In 2010, I decided to write a book. At that point, I had taught Swedish for two or three years, and also came back to Stockholm after seven years abroad, and I had truly discovered what weird habits Swedish people comply to. I decided to compile one-habit-a-day sort of book, where each day in the calendar would prompt the reader to embrace some Swedish way of doing things.

Well, life (and mortality, unfortunately), came in the way, and my book never happened. Opportunity has come back, but now I have a different focus (stay posted, folks) and this project is no longer qualifying to my top-ten books to produce. But do not despair, because in the meantime, and without my knowledge, involvement or consent, my book has already been written!

In 2017, Matthias Kamann, a swedified German residing in the mighty town of Växjö, published How to be Swedish - a quick guide to Swedishness in 55 steps. As you can derive from the title, his readers are missing out of 310 of my quirky Swedish habits, but that is probably for the good.

As the title implies, this is a how-to book and nothing else. There is no trace of analysis, no asking of Why and What for? There is little historical reference, and a refreshing lack of values in compliance or in conflict with Swedish ways of reasoning. And here, I believe there is plenty to learn from Kamann.

Although he finds the idea of taking off his shoes when entering someone’s home slightly eccentric, there is no attempt to rebel. He even finds his own system, carrying around a pair of slippers, although he becomes the subject of laughter at a student party. He observes his Swedish neighbours paying careful attention not to talk to each other, but he does not judge (well, at least he does not waste his time on judging). He acknowledges pre-school children dressed up in their reflexvästar in winter, and correctly concludes that such measures are necessary on a latitude where winter nights set in right before your early afternoon fika.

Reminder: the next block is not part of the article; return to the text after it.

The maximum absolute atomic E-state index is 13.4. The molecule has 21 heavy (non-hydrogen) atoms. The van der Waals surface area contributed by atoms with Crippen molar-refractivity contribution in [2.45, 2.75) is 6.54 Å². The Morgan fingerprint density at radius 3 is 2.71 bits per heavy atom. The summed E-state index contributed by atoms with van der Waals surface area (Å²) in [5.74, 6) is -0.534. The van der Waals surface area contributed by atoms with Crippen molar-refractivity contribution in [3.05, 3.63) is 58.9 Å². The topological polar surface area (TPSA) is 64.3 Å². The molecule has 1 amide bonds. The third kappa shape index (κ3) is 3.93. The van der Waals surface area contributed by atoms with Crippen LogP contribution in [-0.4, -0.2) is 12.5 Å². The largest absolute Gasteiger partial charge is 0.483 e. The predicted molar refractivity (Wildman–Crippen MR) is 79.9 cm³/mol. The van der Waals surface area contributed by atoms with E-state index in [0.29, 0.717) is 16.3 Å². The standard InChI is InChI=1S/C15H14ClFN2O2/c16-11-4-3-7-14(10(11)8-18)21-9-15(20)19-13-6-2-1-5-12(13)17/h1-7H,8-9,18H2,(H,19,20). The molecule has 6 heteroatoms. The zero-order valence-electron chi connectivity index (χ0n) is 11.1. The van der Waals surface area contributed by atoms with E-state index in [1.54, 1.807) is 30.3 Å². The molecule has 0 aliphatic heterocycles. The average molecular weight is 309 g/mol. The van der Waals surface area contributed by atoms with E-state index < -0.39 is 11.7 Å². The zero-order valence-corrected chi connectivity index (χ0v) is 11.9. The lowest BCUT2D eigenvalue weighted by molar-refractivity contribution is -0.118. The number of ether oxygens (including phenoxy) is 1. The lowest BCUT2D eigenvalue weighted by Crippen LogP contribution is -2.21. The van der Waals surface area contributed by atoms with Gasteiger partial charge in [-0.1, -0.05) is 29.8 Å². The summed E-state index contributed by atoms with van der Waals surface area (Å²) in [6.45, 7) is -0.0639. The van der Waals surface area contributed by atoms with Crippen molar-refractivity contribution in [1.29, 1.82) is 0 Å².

With this in mind, this is not so much a guide book to Sweden as a piece of travel writing, or perhaps settling writing, depicting Kamann’s own experience of becoming a permanent resident in Sweden. I do not have the pleasure to know him personally, nor the nosiness to look him up on Ratsit.se, but I would guess he would qualify as still looking forward to (or dreading) his thirties. There are some substantial sections related to partying, meeting a new partner (or several), flirting, and such activities that I (soon 36) categorise as belonging to the past.

In this way, How to be Swedish is not at all all-encompassing, but fairly narrow in scope. Not only in terms of stage of life, but also geographical location. For example, in the very relevant section of godis, he brings up the on-going debate on how to pronounce kex, with a soft (sh) or hard (k) k. Well, here in Stockholm, there is no such debate because there is only one way to do it (with a hard k), despite the whole west coast of Sweden having it wrong. Kamann, who was lucky enough to find his new home in Småland, by chance ended up in the very trenches right in the middle of the kex pronunciation war.

This is a good thing. Because there is not one, but many ways, to be Swedish, and Kamann is showing us this.

And for reference, what did he fail to include, that you would have had the pleasure to read in my version of the same book, in a parallel universe? Well, you are missing out on details such as putting a slice of red pepper on top of a croissant that has already been disrespected by dressing it in butter and cheese. That is about it.

Curious about Matthias Kamann? Check out his website Hej Sweden!